Nigeria’s central bank said on Friday it had injected $325.64 million into the interbank foreign exchange market as part of efforts to boost liquidity and reduce dollar shortages.
Nigeria, an OPEC member which has Africa’s largest economy, fell into recession in 2016 largely due to low crude oil prices. Lower oil receipts led to dollar shortages since crude sales are the country’s main source of dollars.
Nigeria emerged from the recession in the second quarter of 2017 amid higher crude prices and the cessation of militant attacks on energy facilities in the Niger Delta oil production hub.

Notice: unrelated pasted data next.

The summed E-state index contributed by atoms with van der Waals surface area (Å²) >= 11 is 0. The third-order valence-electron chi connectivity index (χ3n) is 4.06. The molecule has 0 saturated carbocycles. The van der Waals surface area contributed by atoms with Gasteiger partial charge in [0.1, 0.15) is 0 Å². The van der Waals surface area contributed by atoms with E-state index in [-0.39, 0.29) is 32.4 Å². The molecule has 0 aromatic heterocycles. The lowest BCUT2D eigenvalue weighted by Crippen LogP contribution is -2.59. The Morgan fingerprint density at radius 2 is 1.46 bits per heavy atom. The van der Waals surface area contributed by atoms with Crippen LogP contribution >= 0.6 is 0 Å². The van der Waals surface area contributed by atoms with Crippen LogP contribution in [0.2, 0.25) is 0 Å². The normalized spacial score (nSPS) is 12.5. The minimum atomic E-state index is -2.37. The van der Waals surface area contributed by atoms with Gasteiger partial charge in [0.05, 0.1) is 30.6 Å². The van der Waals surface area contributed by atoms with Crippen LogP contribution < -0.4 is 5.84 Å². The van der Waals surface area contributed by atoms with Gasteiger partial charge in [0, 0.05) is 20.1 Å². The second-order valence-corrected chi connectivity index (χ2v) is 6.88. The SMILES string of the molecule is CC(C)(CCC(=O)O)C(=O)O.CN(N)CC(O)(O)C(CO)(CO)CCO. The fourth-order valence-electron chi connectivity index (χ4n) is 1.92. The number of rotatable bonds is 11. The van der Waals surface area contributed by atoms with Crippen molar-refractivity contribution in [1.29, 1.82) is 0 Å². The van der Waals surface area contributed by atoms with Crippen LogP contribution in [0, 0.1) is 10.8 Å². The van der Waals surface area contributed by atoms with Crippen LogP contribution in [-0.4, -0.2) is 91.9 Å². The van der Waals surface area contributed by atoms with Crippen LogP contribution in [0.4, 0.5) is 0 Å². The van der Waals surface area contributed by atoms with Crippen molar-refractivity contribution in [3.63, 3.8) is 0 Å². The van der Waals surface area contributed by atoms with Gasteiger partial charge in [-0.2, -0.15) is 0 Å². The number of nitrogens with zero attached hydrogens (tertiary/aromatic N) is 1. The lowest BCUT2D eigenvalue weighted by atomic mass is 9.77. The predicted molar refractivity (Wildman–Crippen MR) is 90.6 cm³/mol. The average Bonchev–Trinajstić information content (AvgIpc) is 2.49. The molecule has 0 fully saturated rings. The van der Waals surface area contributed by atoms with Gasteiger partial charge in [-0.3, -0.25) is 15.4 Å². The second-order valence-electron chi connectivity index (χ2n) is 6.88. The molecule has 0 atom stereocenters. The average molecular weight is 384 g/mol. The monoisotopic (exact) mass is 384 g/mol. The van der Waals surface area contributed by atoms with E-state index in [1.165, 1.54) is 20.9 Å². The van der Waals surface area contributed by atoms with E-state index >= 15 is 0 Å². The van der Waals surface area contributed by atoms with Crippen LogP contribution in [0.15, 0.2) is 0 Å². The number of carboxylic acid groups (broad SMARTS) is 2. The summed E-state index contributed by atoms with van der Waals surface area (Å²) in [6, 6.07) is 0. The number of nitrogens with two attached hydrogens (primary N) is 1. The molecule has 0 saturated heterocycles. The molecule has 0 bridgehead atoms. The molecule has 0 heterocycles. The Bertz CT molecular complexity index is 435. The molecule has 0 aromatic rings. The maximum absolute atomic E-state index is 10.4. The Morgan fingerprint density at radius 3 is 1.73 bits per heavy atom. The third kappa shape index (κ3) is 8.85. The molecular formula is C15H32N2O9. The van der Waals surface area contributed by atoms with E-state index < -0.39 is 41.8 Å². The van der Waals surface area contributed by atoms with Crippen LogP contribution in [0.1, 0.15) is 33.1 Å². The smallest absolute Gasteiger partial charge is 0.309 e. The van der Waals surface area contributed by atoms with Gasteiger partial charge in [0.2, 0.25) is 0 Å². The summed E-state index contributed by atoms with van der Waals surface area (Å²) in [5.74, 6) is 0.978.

The central bank, in an emailed statement, said the $325.64 million was earmarked for the agricultural, airline and petroleum products sectors, as well as for raw materials and machinery.
The bank also said its dollar reserves were enough to maintain the international value of the naira currency as well as “guarantee access to forex by those requiring it to meet genuine needs”.
Nigeria’s foreign exchange reserves stood at $40.56 billion as of Jan. 29, up 4.6 percent from a month earlier. Successful debt sales, including multiple Eurobond offerings last year, have helped the government accrue billions of dollars in foreign reserves.
Reporting by Camillus Eboh; Writing by Alexis Akwagyiram; Editing by Gareth Jones (Reuters)